When you hear the phrase, "human trafficking," you typically think of people shipped to other countries for forced labor or sexual exploitation. H-1B visa abuse has become a white-collar version of human trafficking.
We've pointed out the Indian IT industry gaming the H-1B application process in the past. They do something similar to the workers they send to the U.S. Specifically, they treat H-1B workers like chattel…tools to line their own pockets and nothing more.
How H-1B Practices Compare to Human Trafficking
Thanks to several bloggers and journalists, we know more about how foreign workers here on H-1B visas are treated.
Human Trafficking – Information Technology’s Dirty Little Secret [Interesting Authors Blog]
Is California a Modern Day Jim Crow State? [Logikal Blog]
Infosys to pay $34M fine to settle visa fraud charges, Justice Dept. to announce [CBS News]
These and other stories document what H-1B workers deal with while here:
- Incomplete or missing visa documentation. The visa abusers rush applications so fast & so often, we have many foreign workers here illegally, risking arrest & deportation.
- Lack of freedom. Many foreign workers took out loans to travel to the U.S. and enter visa programs. As a result, they're in debt to their employer, and can't return home without their permission.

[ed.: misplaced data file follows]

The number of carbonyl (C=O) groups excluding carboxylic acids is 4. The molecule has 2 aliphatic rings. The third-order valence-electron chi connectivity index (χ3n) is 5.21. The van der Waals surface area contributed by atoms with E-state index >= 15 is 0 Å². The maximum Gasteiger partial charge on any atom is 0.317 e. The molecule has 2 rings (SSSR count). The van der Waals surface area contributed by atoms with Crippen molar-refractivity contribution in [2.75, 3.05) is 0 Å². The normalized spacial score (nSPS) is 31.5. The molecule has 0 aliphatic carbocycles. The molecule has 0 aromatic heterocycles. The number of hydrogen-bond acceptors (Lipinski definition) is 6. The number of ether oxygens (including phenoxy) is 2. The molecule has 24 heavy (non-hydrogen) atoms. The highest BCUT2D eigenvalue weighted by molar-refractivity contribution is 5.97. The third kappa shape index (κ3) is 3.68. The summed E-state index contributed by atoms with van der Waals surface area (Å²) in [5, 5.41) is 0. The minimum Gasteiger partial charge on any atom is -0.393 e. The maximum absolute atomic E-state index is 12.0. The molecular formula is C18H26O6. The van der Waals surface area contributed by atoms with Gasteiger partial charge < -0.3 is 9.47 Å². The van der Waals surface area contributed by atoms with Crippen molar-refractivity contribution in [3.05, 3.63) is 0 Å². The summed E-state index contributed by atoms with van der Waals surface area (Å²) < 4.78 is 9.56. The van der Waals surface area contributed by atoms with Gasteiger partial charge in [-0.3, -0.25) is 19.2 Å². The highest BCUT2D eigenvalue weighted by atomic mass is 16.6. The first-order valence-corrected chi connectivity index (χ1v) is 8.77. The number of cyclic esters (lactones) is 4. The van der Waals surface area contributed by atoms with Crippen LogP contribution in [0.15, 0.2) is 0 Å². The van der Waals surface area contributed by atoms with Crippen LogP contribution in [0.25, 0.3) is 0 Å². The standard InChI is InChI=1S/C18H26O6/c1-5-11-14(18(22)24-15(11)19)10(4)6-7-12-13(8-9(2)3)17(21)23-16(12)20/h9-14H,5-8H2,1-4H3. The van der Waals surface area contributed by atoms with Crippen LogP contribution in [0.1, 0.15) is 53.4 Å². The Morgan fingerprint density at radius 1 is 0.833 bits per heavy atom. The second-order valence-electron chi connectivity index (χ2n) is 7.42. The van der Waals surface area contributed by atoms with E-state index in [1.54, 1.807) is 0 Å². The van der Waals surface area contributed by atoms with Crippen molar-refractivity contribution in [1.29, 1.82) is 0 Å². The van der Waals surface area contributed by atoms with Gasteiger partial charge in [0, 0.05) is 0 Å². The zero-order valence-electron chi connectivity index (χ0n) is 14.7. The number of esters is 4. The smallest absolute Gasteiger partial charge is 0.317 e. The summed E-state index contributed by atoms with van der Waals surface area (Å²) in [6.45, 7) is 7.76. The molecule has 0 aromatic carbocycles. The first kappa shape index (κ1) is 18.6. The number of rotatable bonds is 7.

- Inability to leave the job. U.S. corporations or the major foreign consultancies (Tata, Infosys) hold the H-1B visas. This ties the foreign worker to them, preventing them from changing jobs.
- Low pay/pay out of step with the market. In many cases, big corporations replace American workers with foreign workers to save money. Problem is, these workers can't always survive in the Bay Area housing market on those lower wages, so they end up living in overcrowded apartments.
- Agreements not honored. Foreign workers are told they have to 'work off' the debts they incurred getting to the U.S. Yet they somehow never manage to pay those debts off...
We've proved over & over H-1B abuse hurts U.S. workers. Now we can say that it hurts the H-1B foreign-born workers too.
The solution? Better regulation of the entire foreign worker visa program. Fewer H-1B visas. Hiring American IT workers first.
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